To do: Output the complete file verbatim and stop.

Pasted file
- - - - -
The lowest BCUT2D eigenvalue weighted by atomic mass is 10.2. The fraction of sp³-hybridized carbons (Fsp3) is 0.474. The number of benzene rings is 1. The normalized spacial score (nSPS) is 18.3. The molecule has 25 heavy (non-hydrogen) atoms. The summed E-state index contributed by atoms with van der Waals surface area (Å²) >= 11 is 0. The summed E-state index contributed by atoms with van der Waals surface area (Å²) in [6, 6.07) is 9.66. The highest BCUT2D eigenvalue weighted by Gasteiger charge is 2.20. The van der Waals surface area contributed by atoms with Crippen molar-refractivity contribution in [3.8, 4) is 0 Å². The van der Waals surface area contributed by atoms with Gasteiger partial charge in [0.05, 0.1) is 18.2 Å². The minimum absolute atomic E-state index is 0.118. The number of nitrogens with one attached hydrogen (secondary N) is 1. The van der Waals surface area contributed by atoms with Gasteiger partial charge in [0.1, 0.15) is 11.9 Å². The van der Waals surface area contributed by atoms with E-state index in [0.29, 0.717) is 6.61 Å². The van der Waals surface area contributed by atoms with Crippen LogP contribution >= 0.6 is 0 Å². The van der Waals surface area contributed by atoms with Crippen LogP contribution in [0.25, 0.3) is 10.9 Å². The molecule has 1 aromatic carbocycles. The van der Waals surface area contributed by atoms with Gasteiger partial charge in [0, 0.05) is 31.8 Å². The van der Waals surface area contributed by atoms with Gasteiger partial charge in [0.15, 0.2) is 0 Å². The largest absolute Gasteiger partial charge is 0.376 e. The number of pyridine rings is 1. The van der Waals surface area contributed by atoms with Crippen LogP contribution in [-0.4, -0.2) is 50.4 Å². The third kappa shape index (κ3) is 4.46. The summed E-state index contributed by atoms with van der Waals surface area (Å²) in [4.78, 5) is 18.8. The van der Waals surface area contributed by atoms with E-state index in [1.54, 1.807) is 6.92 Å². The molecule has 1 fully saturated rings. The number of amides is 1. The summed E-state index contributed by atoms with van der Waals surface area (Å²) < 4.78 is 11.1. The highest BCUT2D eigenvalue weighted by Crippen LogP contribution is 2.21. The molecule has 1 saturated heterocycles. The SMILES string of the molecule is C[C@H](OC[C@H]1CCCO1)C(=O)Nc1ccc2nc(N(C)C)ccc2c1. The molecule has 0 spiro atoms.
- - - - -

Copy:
The lowest BCUT2D eigenvalue weighted by atomic mass is 10.2. The fraction of sp³-hybridized carbons (Fsp3) is 0.474. The number of benzene rings is 1. The normalized spacial score (nSPS) is 18.3. The molecule has 25 heavy (non-hydrogen) atoms. The summed E-state index contributed by atoms with van der Waals surface area (Å²) >= 11 is 0. The summed E-state index contributed by atoms with van der Waals surface area (Å²) in [6, 6.07) is 9.66. The highest BCUT2D eigenvalue weighted by Gasteiger charge is 2.20. The van der Waals surface area contributed by atoms with Crippen molar-refractivity contribution in [3.8, 4) is 0 Å². The van der Waals surface area contributed by atoms with Gasteiger partial charge in [0.05, 0.1) is 18.2 Å². The minimum absolute atomic E-state index is 0.118. The number of nitrogens with one attached hydrogen (secondary N) is 1. The van der Waals surface area contributed by atoms with Gasteiger partial charge in [0.1, 0.15) is 11.9 Å². The van der Waals surface area contributed by atoms with E-state index in [0.29, 0.717) is 6.61 Å². The van der Waals surface area contributed by atoms with Crippen LogP contribution >= 0.6 is 0 Å². The van der Waals surface area contributed by atoms with Crippen LogP contribution in [0.25, 0.3) is 10.9 Å². The molecule has 1 aromatic carbocycles. The van der Waals surface area contributed by atoms with Gasteiger partial charge in [0, 0.05) is 31.8 Å². The van der Waals surface area contributed by atoms with Gasteiger partial charge in [0.15, 0.2) is 0 Å². The largest absolute Gasteiger partial charge is 0.376 e. The number of pyridine rings is 1. The van der Waals surface area contributed by atoms with Crippen LogP contribution in [-0.4, -0.2) is 50.4 Å². The third kappa shape index (κ3) is 4.46. The summed E-state index contributed by atoms with van der Waals surface area (Å²) in [4.78, 5) is 18.8. The van der Waals surface area contributed by atoms with E-state index in [1.54, 1.807) is 6.92 Å². The molecule has 1 fully saturated rings. The number of amides is 1. The summed E-state index contributed by atoms with van der Waals surface area (Å²) < 4.78 is 11.1. The highest BCUT2D eigenvalue weighted by Crippen LogP contribution is 2.21. The molecule has 1 saturated heterocycles. The SMILES string of the molecule is C[C@H](OC[C@H]1CCCO1)C(=O)Nc1ccc2nc(N(C)C)ccc2c1. The molecule has 0 spiro atoms.